I decided to take some time to do a portfolio piece, since I have a bit of a lull in work right now, and painting a Magic: the Gathering character seemed like the best thing I could possibly do, because boy oh boy do I ever want to do some Magic art. (Chandra Nalaar is a character in the Magic: the Gathering card game, owned by Wizards of the Coast and their parent company Hasbro)
So anyway, I chose Chandra Nalaar. Why? well...
Chandra Nalaar was one of the first five Planeswalkers in the game, and coincidentally, Lorowyn, the set they first appeared in, was when I started playing the game. This basically ruled out painting any walkers beyond those five.
But much more importantly, I feel Chandra has been more and more misrepresented over the years. The original card art for Chandra roxiecards.com/wp-content/uplo…
, by Aleksi Briclot, depicted a woman who was serious, angry, possibly paranoid in her expression, and powerful. Her pose is wide and powerful, showing she's ready for anything that might be thrown her way. The scenery shows she chooses to wander into dangerous areas. Her armor is thick and heavy seeming, and is roughed up, indicating she uses it regularly.
In newer versions of Chandra she's presented in a more sexualized fashion. I'd like to specifically talk about the M14 promo art media.wizards.com/images/magic…
, by Brad Rigney, as I feel this is the furthest from the original art in terms of its representationn of chandra. In this image, she is now a smiling seductress. Her once roughed up full chest armor is now literally a bra. The remainder of the armor has been made much more dainty and highly polished as well, indicating she cares more about how attractive she looks than the function of what she's wearing. Her stance is much more feminine than earlier art, showing off her figure, instead of presenting a powerful structure. And her body has actually been augmented to the point of being anatomically incorrect. She's about nine and a half heads tall, instead of a more correct seven and a half to eight. But despite her added length, her breasts are a half a head-length too high, and the crotch lands exactly where it should in relation to the top of the head. This means there's a head and a half, at least, added to the legs alone. So, this version of Chandra has been objectified from its clothing design, to its pose, to its expression, to its very structure.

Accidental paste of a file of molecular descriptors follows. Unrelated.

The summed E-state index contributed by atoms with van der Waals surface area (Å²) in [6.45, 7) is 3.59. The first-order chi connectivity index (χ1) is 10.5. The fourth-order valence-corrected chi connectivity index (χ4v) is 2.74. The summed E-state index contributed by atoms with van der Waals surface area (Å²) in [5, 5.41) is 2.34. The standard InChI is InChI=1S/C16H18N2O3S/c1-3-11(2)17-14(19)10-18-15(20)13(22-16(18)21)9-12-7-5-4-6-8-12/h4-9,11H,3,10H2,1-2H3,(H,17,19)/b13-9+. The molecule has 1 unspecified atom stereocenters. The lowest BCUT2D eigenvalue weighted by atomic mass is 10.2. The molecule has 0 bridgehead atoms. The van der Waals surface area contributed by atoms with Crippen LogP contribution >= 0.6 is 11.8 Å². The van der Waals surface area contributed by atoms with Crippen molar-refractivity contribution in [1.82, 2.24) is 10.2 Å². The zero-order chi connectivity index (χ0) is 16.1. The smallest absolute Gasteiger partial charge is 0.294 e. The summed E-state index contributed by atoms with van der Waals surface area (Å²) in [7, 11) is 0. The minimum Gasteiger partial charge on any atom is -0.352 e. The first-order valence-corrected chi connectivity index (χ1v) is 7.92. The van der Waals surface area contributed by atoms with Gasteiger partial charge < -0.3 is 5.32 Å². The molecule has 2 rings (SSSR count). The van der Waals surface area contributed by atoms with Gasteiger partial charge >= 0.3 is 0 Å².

I don't want to make this a critique of Rigney's work though. Frankly I don't think my level of polish is even near the same realm as his. But more to the point, this is just one example of a sea of art that shows a similar version of this character. So, the question is which version is correct, given her past in the story? Who is Chandra? a smiling seductress, or an angry and paranoid fighter?
According to the wiki on Chandra, she actually caused mass destruction with Fire Magic (strictly banned in her culture) in protest of her arranged marriage. This means any depiction of her trying to entice any random viewer is just incorrect. The destruction she caused was so extreme that it was believed by the plane's rulers that her entire village was composed of dangerous fire-mage rebels. Soldiers were sent to dispatch the people in the village. They were locked in huts, and the huts were set on fire. Chandra fought against the soldiers up until the entire village, including her family, was dead. She planeswalked for the first time just before she was about to be put to death.
After reading this, I felt depicting Chandra as a person that wandered planes in search of herself would be somewhat appropriate. She has no physical home anymore and feels responsible for the loss of the one she once had. I imagined she would seek out hellish environments, because she might feel she belongs in such a place. She's lost, angry, and sad.